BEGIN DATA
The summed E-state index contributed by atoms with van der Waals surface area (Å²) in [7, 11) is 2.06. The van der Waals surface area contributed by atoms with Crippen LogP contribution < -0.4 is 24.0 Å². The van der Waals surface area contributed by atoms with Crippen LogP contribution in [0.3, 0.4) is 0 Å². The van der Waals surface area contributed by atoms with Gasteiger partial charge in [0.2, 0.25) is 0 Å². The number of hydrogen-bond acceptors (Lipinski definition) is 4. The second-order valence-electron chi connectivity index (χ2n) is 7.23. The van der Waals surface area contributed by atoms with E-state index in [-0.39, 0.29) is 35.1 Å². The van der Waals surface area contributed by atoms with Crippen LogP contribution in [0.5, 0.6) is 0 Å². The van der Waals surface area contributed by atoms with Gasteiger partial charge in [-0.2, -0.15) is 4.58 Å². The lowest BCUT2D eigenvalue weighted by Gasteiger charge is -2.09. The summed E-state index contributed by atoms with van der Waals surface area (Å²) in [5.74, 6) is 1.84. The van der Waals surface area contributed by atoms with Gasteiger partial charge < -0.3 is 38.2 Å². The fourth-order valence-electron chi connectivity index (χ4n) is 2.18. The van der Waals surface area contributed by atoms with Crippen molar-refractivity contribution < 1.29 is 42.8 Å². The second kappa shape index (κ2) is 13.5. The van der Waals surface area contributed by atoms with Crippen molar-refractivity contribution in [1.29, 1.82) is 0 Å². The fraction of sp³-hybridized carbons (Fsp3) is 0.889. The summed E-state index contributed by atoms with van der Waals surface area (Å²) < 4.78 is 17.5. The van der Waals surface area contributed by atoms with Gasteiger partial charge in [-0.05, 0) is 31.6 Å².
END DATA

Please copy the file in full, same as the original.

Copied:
The summed E-state index contributed by atoms with van der Waals surface area (Å²) in [7, 11) is 2.06. The van der Waals surface area contributed by atoms with Crippen LogP contribution < -0.4 is 24.0 Å². The van der Waals surface area contributed by atoms with Crippen LogP contribution in [0.3, 0.4) is 0 Å². The van der Waals surface area contributed by atoms with Gasteiger partial charge in [0.2, 0.25) is 0 Å². The number of hydrogen-bond acceptors (Lipinski definition) is 4. The second-order valence-electron chi connectivity index (χ2n) is 7.23. The van der Waals surface area contributed by atoms with E-state index in [-0.39, 0.29) is 35.1 Å². The van der Waals surface area contributed by atoms with Crippen LogP contribution in [0.5, 0.6) is 0 Å². The van der Waals surface area contributed by atoms with Gasteiger partial charge in [-0.2, -0.15) is 4.58 Å². The lowest BCUT2D eigenvalue weighted by Gasteiger charge is -2.09. The summed E-state index contributed by atoms with van der Waals surface area (Å²) in [5.74, 6) is 1.84. The van der Waals surface area contributed by atoms with Gasteiger partial charge < -0.3 is 38.2 Å². The fourth-order valence-electron chi connectivity index (χ4n) is 2.18. The van der Waals surface area contributed by atoms with Crippen molar-refractivity contribution < 1.29 is 42.8 Å². The second kappa shape index (κ2) is 13.5. The van der Waals surface area contributed by atoms with Crippen molar-refractivity contribution in [1.29, 1.82) is 0 Å². The fraction of sp³-hybridized carbons (Fsp3) is 0.889. The summed E-state index contributed by atoms with van der Waals surface area (Å²) < 4.78 is 17.5. The van der Waals surface area contributed by atoms with Gasteiger partial charge in [-0.05, 0) is 31.6 Å².